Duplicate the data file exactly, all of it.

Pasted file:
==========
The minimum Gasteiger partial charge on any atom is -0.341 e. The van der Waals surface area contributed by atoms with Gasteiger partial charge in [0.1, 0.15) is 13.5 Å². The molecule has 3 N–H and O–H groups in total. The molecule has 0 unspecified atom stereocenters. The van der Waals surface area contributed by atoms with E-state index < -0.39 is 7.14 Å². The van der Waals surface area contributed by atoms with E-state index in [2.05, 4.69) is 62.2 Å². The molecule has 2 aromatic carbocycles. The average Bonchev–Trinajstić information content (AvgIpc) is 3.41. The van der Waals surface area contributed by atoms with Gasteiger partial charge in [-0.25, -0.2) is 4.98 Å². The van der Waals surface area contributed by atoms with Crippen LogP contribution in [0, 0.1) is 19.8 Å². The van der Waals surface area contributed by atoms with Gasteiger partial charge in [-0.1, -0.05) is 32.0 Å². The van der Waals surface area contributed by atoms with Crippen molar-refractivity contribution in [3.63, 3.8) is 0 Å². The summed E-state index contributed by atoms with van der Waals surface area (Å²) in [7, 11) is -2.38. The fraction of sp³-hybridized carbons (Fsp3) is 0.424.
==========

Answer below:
The minimum Gasteiger partial charge on any atom is -0.341 e. The van der Waals surface area contributed by atoms with Gasteiger partial charge in [0.1, 0.15) is 13.5 Å². The molecule has 3 N–H and O–H groups in total. The molecule has 0 unspecified atom stereocenters. The van der Waals surface area contributed by atoms with E-state index < -0.39 is 7.14 Å². The van der Waals surface area contributed by atoms with E-state index in [2.05, 4.69) is 62.2 Å². The molecule has 2 aromatic carbocycles. The average Bonchev–Trinajstić information content (AvgIpc) is 3.41. The van der Waals surface area contributed by atoms with Gasteiger partial charge in [-0.25, -0.2) is 4.98 Å². The van der Waals surface area contributed by atoms with Crippen LogP contribution in [0, 0.1) is 19.8 Å². The van der Waals surface area contributed by atoms with Gasteiger partial charge in [-0.1, -0.05) is 32.0 Å². The van der Waals surface area contributed by atoms with Crippen molar-refractivity contribution in [3.63, 3.8) is 0 Å². The summed E-state index contributed by atoms with van der Waals surface area (Å²) in [7, 11) is -2.38. The fraction of sp³-hybridized carbons (Fsp3) is 0.424.